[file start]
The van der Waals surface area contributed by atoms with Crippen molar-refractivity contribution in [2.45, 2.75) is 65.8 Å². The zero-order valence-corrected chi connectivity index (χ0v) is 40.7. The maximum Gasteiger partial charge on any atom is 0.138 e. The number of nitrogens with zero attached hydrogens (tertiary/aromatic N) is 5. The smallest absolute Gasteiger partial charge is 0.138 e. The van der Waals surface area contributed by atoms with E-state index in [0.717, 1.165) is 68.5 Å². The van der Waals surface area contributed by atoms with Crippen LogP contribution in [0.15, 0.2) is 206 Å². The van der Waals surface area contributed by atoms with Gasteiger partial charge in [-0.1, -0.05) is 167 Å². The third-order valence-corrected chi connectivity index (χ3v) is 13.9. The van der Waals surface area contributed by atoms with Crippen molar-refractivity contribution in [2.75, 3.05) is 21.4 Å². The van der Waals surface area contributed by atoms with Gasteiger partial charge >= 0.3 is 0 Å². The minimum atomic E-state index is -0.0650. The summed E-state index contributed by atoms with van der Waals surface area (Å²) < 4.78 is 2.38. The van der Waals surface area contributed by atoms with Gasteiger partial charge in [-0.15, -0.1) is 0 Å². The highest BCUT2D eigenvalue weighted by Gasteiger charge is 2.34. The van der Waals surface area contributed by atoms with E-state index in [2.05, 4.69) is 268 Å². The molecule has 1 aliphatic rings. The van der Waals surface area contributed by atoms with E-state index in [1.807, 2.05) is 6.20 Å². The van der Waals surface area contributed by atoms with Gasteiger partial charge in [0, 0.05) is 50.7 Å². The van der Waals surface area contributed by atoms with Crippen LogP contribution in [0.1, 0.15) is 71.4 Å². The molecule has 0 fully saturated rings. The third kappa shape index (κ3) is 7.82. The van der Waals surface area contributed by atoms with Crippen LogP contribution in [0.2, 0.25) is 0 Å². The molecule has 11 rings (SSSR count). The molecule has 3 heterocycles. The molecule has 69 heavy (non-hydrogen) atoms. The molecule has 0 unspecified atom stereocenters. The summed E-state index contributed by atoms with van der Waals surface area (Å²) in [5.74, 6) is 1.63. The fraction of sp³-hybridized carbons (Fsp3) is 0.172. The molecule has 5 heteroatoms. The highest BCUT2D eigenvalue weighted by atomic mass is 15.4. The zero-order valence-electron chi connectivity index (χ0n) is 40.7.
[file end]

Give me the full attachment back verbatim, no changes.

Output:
The van der Waals surface area contributed by atoms with Crippen molar-refractivity contribution in [2.45, 2.75) is 65.8 Å². The zero-order valence-corrected chi connectivity index (χ0v) is 40.7. The maximum Gasteiger partial charge on any atom is 0.138 e. The number of nitrogens with zero attached hydrogens (tertiary/aromatic N) is 5. The smallest absolute Gasteiger partial charge is 0.138 e. The van der Waals surface area contributed by atoms with E-state index in [0.717, 1.165) is 68.5 Å². The van der Waals surface area contributed by atoms with Crippen LogP contribution in [0.15, 0.2) is 206 Å². The van der Waals surface area contributed by atoms with Gasteiger partial charge in [-0.1, -0.05) is 167 Å². The third-order valence-corrected chi connectivity index (χ3v) is 13.9. The van der Waals surface area contributed by atoms with Crippen molar-refractivity contribution in [2.75, 3.05) is 21.4 Å². The van der Waals surface area contributed by atoms with Gasteiger partial charge >= 0.3 is 0 Å². The minimum atomic E-state index is -0.0650. The summed E-state index contributed by atoms with van der Waals surface area (Å²) < 4.78 is 2.38. The van der Waals surface area contributed by atoms with Gasteiger partial charge in [-0.15, -0.1) is 0 Å². The highest BCUT2D eigenvalue weighted by Gasteiger charge is 2.34. The van der Waals surface area contributed by atoms with E-state index in [2.05, 4.69) is 268 Å². The molecule has 1 aliphatic rings. The van der Waals surface area contributed by atoms with E-state index in [1.807, 2.05) is 6.20 Å². The van der Waals surface area contributed by atoms with Gasteiger partial charge in [0, 0.05) is 50.7 Å². The van der Waals surface area contributed by atoms with Crippen LogP contribution in [0.1, 0.15) is 71.4 Å². The molecule has 0 fully saturated rings. The third kappa shape index (κ3) is 7.82. The van der Waals surface area contributed by atoms with Crippen LogP contribution in [0.2, 0.25) is 0 Å². The molecule has 11 rings (SSSR count). The molecule has 3 heterocycles. The molecule has 69 heavy (non-hydrogen) atoms. The molecule has 0 unspecified atom stereocenters. The summed E-state index contributed by atoms with van der Waals surface area (Å²) in [5.74, 6) is 1.63. The fraction of sp³-hybridized carbons (Fsp3) is 0.172. The molecule has 5 heteroatoms. The highest BCUT2D eigenvalue weighted by atomic mass is 15.4. The zero-order valence-electron chi connectivity index (χ0n) is 40.7.